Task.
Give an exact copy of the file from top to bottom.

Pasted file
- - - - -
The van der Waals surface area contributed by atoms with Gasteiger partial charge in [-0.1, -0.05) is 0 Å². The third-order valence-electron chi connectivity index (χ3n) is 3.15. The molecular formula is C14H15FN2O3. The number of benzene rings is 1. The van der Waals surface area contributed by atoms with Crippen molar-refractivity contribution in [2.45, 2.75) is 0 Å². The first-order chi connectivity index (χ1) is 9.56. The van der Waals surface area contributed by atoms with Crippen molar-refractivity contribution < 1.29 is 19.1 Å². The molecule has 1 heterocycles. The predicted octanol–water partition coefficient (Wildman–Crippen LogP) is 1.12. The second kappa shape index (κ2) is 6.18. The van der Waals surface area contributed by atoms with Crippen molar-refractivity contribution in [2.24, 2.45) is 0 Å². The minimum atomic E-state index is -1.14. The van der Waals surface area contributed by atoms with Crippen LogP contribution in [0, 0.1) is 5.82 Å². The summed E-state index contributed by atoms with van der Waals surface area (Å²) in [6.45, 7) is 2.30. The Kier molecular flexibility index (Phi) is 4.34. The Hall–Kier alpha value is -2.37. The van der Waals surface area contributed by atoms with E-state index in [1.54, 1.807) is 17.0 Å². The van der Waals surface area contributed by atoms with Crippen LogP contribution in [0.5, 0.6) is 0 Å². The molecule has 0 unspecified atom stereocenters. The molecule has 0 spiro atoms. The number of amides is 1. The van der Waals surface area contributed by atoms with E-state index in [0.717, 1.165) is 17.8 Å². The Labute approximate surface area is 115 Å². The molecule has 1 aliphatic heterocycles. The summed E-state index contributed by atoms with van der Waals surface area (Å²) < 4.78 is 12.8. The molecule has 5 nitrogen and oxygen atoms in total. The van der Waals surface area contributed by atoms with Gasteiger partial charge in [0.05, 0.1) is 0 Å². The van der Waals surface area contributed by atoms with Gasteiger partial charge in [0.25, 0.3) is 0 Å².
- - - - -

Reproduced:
The van der Waals surface area contributed by atoms with Gasteiger partial charge in [-0.1, -0.05) is 0 Å². The third-order valence-electron chi connectivity index (χ3n) is 3.15. The molecular formula is C14H15FN2O3. The number of benzene rings is 1. The van der Waals surface area contributed by atoms with Crippen molar-refractivity contribution in [2.45, 2.75) is 0 Å². The first-order chi connectivity index (χ1) is 9.56. The van der Waals surface area contributed by atoms with Crippen molar-refractivity contribution < 1.29 is 19.1 Å². The molecule has 1 heterocycles. The predicted octanol–water partition coefficient (Wildman–Crippen LogP) is 1.12. The second kappa shape index (κ2) is 6.18. The van der Waals surface area contributed by atoms with Crippen molar-refractivity contribution in [2.24, 2.45) is 0 Å². The minimum atomic E-state index is -1.14. The van der Waals surface area contributed by atoms with Crippen LogP contribution in [0, 0.1) is 5.82 Å². The summed E-state index contributed by atoms with van der Waals surface area (Å²) in [6.45, 7) is 2.30. The Kier molecular flexibility index (Phi) is 4.34. The Hall–Kier alpha value is -2.37. The van der Waals surface area contributed by atoms with E-state index in [1.54, 1.807) is 17.0 Å². The van der Waals surface area contributed by atoms with Crippen LogP contribution in [0.5, 0.6) is 0 Å². The molecule has 0 unspecified atom stereocenters. The molecule has 0 spiro atoms. The number of amides is 1. The van der Waals surface area contributed by atoms with E-state index in [0.717, 1.165) is 17.8 Å². The Labute approximate surface area is 115 Å². The molecule has 1 aliphatic heterocycles. The summed E-state index contributed by atoms with van der Waals surface area (Å²) < 4.78 is 12.8. The molecule has 5 nitrogen and oxygen atoms in total. The van der Waals surface area contributed by atoms with Gasteiger partial charge in [0.05, 0.1) is 0 Å². The van der Waals surface area contributed by atoms with Gasteiger partial charge in [0.25, 0.3) is 0 Å².